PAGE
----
I always assumed that the Clarisonic cleansing brush was an attempt to clean the skin via sonic cavitation, which is when sound waves cause tiny jets of water to smash into a surface to clean it, like a thousand tiny power hoses (that’s how sonic jewellery/glasses cleaners work). But for sonic cleaning via cavitation to work, you need a hard surface, which glasses and jewellery are, but skin is not, so I was pretty confused.
I recently stumbled upon a paper from 2006 in the Journal of Cosmetic Dermatology, where the inventors of the Clarisonic discuss how it’s designed to work. (Important note: the paper doesn’t present any data of the Clarisonic in action to show that that’s how it actually works, but it’s interesting to see the theoretical background anyway!)
The Clarisonic Brush Head
The Clarisonic brush head has two parts: an outer ring that’s fixed and doesn’t move, and an inner section that’s attached to a motor inside the handle.
From the Clarisonic patents, the inner section rotates back and forth between 8 and 26°, at a frequency of 176 Hz (i.e. it makes 176 cycles from the left to the right and back again in a second; you can also think of it as 352 “sweeps”).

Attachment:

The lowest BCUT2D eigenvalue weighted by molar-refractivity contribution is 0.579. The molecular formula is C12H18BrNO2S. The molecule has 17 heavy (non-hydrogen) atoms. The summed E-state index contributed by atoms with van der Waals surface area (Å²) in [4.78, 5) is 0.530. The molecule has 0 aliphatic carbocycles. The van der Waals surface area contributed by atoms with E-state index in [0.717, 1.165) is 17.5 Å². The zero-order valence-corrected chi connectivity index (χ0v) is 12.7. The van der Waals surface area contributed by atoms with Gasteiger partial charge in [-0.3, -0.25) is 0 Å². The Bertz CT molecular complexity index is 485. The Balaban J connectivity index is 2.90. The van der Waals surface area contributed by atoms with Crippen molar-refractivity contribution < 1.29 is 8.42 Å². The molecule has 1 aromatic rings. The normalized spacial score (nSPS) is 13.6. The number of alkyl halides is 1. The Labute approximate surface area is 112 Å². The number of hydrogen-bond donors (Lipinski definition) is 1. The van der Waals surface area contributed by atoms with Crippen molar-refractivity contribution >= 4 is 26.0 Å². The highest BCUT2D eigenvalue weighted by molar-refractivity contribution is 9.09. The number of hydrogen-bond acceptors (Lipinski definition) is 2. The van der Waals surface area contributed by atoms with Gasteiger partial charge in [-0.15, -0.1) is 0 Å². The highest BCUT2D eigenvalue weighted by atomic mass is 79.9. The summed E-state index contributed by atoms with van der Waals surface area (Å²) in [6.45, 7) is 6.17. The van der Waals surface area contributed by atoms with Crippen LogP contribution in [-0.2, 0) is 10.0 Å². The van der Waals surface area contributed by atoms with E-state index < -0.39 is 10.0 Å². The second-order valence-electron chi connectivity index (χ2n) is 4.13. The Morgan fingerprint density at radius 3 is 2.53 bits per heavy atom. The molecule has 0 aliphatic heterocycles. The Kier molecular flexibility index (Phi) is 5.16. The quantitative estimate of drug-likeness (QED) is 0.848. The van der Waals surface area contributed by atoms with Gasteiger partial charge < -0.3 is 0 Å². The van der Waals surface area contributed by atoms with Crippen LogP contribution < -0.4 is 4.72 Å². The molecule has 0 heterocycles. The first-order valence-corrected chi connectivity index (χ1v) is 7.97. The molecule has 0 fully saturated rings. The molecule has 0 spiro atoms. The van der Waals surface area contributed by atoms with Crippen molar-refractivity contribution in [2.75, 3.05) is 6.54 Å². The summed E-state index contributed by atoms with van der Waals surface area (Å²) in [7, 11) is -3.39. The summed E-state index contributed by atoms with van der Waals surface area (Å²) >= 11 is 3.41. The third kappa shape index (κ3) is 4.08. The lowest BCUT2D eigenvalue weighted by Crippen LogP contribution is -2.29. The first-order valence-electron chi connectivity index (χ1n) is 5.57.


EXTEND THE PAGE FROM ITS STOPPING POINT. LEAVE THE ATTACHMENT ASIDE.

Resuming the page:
How the Clarisonic Brush Head Works
Here’s the question: if you put the brush against your skin, which part of your skin gets cleaned the most? If you’re a normal sensible person who hasn’t looked at the Clarisonic website in much detail, you’d say, “the part of your skin that’s sitting under the moving inner portion.”
This is where it gets really interesting – the part of the skin that the brush is designed to deeply clean is actually the part with no bristles on it! It’s the skinny ring in between the outer and inner portions (0.05-0.125 inches, or 1.3-3.2 mm according to the patents).